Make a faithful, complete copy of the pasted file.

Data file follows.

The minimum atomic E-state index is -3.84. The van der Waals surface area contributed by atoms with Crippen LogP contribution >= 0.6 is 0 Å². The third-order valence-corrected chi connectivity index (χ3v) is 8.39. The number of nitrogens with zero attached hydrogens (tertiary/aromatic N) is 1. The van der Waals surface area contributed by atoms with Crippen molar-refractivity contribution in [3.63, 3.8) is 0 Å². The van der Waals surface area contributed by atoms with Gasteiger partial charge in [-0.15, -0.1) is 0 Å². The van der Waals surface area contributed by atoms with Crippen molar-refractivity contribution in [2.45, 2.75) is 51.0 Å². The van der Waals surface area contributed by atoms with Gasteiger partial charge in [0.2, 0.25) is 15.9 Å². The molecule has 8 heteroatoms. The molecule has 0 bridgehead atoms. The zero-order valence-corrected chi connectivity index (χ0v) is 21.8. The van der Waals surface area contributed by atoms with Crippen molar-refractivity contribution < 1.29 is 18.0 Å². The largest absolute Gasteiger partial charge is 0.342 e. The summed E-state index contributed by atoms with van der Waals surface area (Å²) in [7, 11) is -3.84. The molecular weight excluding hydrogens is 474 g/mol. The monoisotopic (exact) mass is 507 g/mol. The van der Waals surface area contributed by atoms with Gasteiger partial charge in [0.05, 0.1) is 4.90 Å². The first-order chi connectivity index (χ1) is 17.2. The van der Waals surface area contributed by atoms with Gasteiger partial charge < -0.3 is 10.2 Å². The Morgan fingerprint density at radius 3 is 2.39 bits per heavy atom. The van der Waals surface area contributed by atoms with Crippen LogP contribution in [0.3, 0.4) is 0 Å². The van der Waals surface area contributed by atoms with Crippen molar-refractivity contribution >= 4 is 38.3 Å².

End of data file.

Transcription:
The minimum atomic E-state index is -3.84. The van der Waals surface area contributed by atoms with Crippen LogP contribution >= 0.6 is 0 Å². The third-order valence-corrected chi connectivity index (χ3v) is 8.39. The number of nitrogens with zero attached hydrogens (tertiary/aromatic N) is 1. The van der Waals surface area contributed by atoms with Crippen molar-refractivity contribution in [3.63, 3.8) is 0 Å². The van der Waals surface area contributed by atoms with Gasteiger partial charge in [-0.15, -0.1) is 0 Å². The van der Waals surface area contributed by atoms with Crippen molar-refractivity contribution in [2.45, 2.75) is 51.0 Å². The van der Waals surface area contributed by atoms with Gasteiger partial charge in [0.2, 0.25) is 15.9 Å². The molecule has 8 heteroatoms. The molecule has 0 bridgehead atoms. The zero-order valence-corrected chi connectivity index (χ0v) is 21.8. The van der Waals surface area contributed by atoms with Crippen molar-refractivity contribution < 1.29 is 18.0 Å². The largest absolute Gasteiger partial charge is 0.342 e. The summed E-state index contributed by atoms with van der Waals surface area (Å²) in [7, 11) is -3.84. The molecular weight excluding hydrogens is 474 g/mol. The monoisotopic (exact) mass is 507 g/mol. The van der Waals surface area contributed by atoms with Gasteiger partial charge in [0.05, 0.1) is 4.90 Å². The first-order chi connectivity index (χ1) is 17.2. The van der Waals surface area contributed by atoms with Gasteiger partial charge < -0.3 is 10.2 Å². The Morgan fingerprint density at radius 3 is 2.39 bits per heavy atom. The van der Waals surface area contributed by atoms with Crippen LogP contribution in [0.3, 0.4) is 0 Å². The van der Waals surface area contributed by atoms with Crippen molar-refractivity contribution >= 4 is 38.3 Å².